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Yet another prominent Republican has compared vaccines, masks, and COVID restrictions to the Holocaust.
This time, it was the chair of the Oklahoma Republican Party, who made a Facebook post comparing hypothetical vaccine mandates to Nazi Germany’s treatment of Jews. Somehow, this is far from the first time this has happened during the COVID-19 pandemic. And now, John Bennett is doubling down.
Bennett’s Facebook post featured an image of a Star of David with the words “unvaccinated” on it. “Those who don’t KNOW history, are doomed to repeat it,” the post read.
Top Oklahoma officials, including Gov. Kevin Stitt, the state’s two U.S. senators, and leaders of both chambers of the state Legislature condemned Bennett’s remarks in a statement Friday, according to the Oklahoman.
“It is irresponsible and wrong to compare an effective vaccine—developed by President Trump’s Operation Warp Speed—to the horrors of the Holocaust," the Republicans said. "People should have the liberty to choose if they take the vaccine, but we should never compare the unvaccinated to the victims of the Holocaust.”
Bennett wasn’t quite done, though. In a nearly seven-minute video full of misinformation and falsehoods, posted to the party’s Facebook page on Sunday, Bennett castigated “my own fellow Republicans” for criticizing him and continued to analogize “vaccine passports”—which don’t even exist in any real way in the U.S.—with the Holocaust.
“When [the Nazis] put [the Star of David] on the Jews, they weren’t sending them directly to the gas chambers, they weren’t sending them directly to the incinerary [sic]. This was leading up to that,” Bennett said. “They give [Jews] a star to put on them, and they couldn’t go to the grocery store, they couldn’t go out in public, they couldn’t do anything without having that star on their shirt.”
“Take away the star and add a vaccine passport,” he added.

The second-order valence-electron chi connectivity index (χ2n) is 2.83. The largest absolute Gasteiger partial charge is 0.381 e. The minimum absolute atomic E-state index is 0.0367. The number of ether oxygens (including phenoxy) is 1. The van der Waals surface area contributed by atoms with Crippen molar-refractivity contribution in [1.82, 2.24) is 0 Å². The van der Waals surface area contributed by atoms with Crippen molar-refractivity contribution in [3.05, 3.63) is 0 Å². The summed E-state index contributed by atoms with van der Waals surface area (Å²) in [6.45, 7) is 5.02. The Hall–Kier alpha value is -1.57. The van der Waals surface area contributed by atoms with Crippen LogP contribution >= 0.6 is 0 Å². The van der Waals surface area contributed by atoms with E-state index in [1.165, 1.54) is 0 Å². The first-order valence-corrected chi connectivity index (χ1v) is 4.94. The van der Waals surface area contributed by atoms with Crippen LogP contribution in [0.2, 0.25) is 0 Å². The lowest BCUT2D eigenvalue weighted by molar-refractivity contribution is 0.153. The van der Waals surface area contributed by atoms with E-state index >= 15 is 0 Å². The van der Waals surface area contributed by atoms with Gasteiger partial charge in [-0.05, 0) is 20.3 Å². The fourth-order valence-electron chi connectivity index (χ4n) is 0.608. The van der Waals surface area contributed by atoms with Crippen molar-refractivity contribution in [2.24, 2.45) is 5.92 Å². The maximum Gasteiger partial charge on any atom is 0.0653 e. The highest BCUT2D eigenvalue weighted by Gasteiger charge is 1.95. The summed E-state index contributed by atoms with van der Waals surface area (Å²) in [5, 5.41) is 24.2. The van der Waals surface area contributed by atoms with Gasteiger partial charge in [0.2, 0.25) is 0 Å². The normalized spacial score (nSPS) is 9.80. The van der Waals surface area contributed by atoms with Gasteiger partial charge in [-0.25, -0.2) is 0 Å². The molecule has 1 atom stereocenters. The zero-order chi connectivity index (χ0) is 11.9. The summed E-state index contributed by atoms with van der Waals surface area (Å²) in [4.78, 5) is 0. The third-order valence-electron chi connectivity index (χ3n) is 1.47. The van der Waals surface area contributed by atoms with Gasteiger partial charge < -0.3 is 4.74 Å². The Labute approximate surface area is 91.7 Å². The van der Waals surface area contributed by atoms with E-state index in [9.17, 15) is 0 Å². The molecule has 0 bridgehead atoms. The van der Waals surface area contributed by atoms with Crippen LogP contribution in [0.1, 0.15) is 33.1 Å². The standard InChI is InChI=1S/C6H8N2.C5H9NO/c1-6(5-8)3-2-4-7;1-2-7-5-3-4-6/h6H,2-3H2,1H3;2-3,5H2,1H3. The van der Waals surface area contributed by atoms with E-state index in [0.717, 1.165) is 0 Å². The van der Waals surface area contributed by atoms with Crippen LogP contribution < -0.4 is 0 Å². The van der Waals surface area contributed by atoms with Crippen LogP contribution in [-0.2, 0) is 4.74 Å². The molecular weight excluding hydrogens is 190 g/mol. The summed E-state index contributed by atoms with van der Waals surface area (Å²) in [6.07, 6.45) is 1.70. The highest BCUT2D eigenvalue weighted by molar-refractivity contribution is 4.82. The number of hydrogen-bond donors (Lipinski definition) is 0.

Bennett joins a long line of far-right Republicans who’ve compared a variety of measures intended to combat the pandemic to the horrors of Nazi genocide of 6 million Jews. In May, Rep. Marjorie Taylor Greene compared mask mandates to the Holocaust, and she only apologized after taking a field trip to the Holocaust Museum in D.C. It took all of three weeks for her to once again compare liberals to Nazis.
In addition to Greene, Rep. Madison Cawthorn—who once visited Adolf Hitler’s vacation home and said it had been on his “bucket list”—similarly compared vaccine passports to the policies of Nazi Germany in March. In June, an Alaska state representative shared an image on Facebook comparing public health officials and the media to Nazi doctors who were hanged for war crimes, with the caption: “Still so sure you want to try to force me to get the experimental vaccination?”
And in June, Washington state lawmaker Jim Walsh wore a Star of David during a meeting with a conservative group. “In the current context, we’re all Jews,” he said in a comment below a Facebook livestream.
In addition to being wildly offensive, Bennett’s video was also full of misinformation and lies.
“In the United States of America, we’ve got mandated vaccines, we’ve got mandated mask wearing,” Bennett said, even though there are no state or local governments in the U.S. that require the public to get vaccinated. “Just recently, we saw where [Dr. Anthony] Fauci said just last week, where 3-year-olds have to get vaccinated now.”
Fauci said children over the age of 3 should be wearing masks; no one under the age of 12 is even authorized to get vaccinated.